There's also an Ethernet socket, which means you can connect the device to your home network and stream files directly to your TV. While there isn't built-in wireless, there is an optional dongle you can use if you don't have an Ethernet socket near your TV.

The included remote control is functional and compact. It's quite stylish and has those all-important, glow-in-the-dark keys to help you press the right buttons when you've got the lights turned down to watch a movie.

The main claim of the M-6500 is its ability to play a full range of video files, including Matroska (.mkv, .mka) files. This means that if you can find it on the Internet, the M-6500 will be able to play it with minimal fuss. You can find all the compatible codecs on the TViX Web site.

Unlike the Popcorn Hour, the M-6500 doesn't have any online capabilities: there are no plug-ins to watch streaming video from YouTube or other video streaming sites. This will either be a deal breaker for you or not worry you in the least. Generally speaking, the online abilities of all these things -- including Apple TV -- is so ropey they aren't worth bothering with.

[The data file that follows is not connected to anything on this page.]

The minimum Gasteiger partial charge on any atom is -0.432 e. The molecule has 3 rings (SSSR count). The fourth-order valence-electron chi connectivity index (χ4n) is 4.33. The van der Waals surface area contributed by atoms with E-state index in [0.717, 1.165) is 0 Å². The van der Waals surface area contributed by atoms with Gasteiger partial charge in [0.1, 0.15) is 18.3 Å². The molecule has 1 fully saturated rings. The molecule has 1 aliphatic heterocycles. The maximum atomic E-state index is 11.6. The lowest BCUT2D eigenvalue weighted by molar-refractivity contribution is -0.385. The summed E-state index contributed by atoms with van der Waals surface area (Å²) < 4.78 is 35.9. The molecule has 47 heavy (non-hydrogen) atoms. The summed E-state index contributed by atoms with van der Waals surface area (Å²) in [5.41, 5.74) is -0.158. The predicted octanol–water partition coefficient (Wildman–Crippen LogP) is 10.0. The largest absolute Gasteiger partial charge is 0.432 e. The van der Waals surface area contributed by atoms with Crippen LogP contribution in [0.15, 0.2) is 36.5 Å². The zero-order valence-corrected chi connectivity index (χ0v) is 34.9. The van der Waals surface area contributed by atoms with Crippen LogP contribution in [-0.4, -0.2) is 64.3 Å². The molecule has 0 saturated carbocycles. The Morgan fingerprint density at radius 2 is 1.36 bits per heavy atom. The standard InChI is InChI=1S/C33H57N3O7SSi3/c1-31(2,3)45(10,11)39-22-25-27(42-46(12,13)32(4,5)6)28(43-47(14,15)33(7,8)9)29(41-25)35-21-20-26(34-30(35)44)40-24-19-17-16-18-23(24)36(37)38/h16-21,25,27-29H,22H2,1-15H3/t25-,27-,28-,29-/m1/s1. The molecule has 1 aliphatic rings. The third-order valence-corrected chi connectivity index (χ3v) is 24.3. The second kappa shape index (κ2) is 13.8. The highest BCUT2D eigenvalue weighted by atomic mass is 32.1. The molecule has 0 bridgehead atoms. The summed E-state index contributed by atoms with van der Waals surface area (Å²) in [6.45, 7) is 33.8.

Getting files on to the device can be achieved in a number of ways. Probably the most straightforward approach is to use a USB key or portable hard drive to play back files.

Of course, streaming files over the network is dead easy, too. The software to do this is supplied in the box and it's incredibly simple to set up. We'll detail the limitations of it in the performance section, but it's incredibly easy to use.

For people who buy the device with a hard drive or prefer to fit one themselves, you get more options. You can either plug the M-6500 into your computer using USB -- as you would with an external hard drive -- or you can connect to the device using FTP and transfer your video, music and photos that way.

Setting up the M-6500 is nice and easy. It pretty much works out of the box. You might need to tweak the TV resolution settings to suit your screen, but that's very simple, too.